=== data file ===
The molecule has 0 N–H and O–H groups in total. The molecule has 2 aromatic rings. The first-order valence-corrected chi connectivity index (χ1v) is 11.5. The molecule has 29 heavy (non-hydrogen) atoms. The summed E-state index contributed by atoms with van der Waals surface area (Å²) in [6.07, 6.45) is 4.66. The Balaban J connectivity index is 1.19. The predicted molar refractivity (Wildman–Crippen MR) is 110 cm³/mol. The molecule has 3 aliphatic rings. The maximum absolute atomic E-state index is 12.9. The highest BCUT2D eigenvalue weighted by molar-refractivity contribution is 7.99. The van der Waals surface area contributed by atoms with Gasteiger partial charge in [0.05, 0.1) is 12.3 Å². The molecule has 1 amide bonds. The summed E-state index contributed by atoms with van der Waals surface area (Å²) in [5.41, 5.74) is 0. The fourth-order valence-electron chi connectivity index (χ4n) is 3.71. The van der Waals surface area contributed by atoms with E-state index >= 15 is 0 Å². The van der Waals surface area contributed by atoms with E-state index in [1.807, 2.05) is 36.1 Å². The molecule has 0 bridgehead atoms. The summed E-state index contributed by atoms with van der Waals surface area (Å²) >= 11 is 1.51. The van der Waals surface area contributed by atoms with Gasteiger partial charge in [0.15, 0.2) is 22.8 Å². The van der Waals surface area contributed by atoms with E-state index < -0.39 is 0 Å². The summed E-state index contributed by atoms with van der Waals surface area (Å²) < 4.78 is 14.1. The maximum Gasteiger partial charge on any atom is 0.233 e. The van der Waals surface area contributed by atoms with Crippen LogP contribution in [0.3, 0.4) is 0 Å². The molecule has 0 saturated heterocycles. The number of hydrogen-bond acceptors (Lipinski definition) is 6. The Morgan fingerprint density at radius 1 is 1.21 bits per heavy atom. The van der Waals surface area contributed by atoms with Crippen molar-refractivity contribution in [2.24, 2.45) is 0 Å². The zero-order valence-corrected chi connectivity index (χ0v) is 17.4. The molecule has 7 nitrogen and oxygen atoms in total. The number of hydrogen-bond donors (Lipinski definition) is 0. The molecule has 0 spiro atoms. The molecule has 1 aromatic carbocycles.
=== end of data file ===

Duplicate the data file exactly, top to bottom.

The molecule has 0 N–H and O–H groups in total. The molecule has 2 aromatic rings. The first-order valence-corrected chi connectivity index (χ1v) is 11.5. The molecule has 29 heavy (non-hydrogen) atoms. The summed E-state index contributed by atoms with van der Waals surface area (Å²) in [6.07, 6.45) is 4.66. The Balaban J connectivity index is 1.19. The predicted molar refractivity (Wildman–Crippen MR) is 110 cm³/mol. The molecule has 3 aliphatic rings. The maximum absolute atomic E-state index is 12.9. The highest BCUT2D eigenvalue weighted by molar-refractivity contribution is 7.99. The van der Waals surface area contributed by atoms with Gasteiger partial charge in [0.05, 0.1) is 12.3 Å². The molecule has 1 amide bonds. The summed E-state index contributed by atoms with van der Waals surface area (Å²) in [5.41, 5.74) is 0. The fourth-order valence-electron chi connectivity index (χ4n) is 3.71. The van der Waals surface area contributed by atoms with E-state index >= 15 is 0 Å². The van der Waals surface area contributed by atoms with E-state index in [1.807, 2.05) is 36.1 Å². The molecule has 0 bridgehead atoms. The summed E-state index contributed by atoms with van der Waals surface area (Å²) >= 11 is 1.51. The van der Waals surface area contributed by atoms with Gasteiger partial charge in [0.15, 0.2) is 22.8 Å². The van der Waals surface area contributed by atoms with E-state index < -0.39 is 0 Å². The summed E-state index contributed by atoms with van der Waals surface area (Å²) < 4.78 is 14.1. The maximum Gasteiger partial charge on any atom is 0.233 e. The van der Waals surface area contributed by atoms with Crippen LogP contribution in [0.3, 0.4) is 0 Å². The molecule has 0 saturated heterocycles. The number of hydrogen-bond acceptors (Lipinski definition) is 6. The Morgan fingerprint density at radius 1 is 1.21 bits per heavy atom. The van der Waals surface area contributed by atoms with Crippen molar-refractivity contribution in [2.24, 2.45) is 0 Å². The zero-order valence-corrected chi connectivity index (χ0v) is 17.4. The molecule has 7 nitrogen and oxygen atoms in total. The number of hydrogen-bond donors (Lipinski definition) is 0. The molecule has 0 spiro atoms. The molecule has 1 aromatic carbocycles.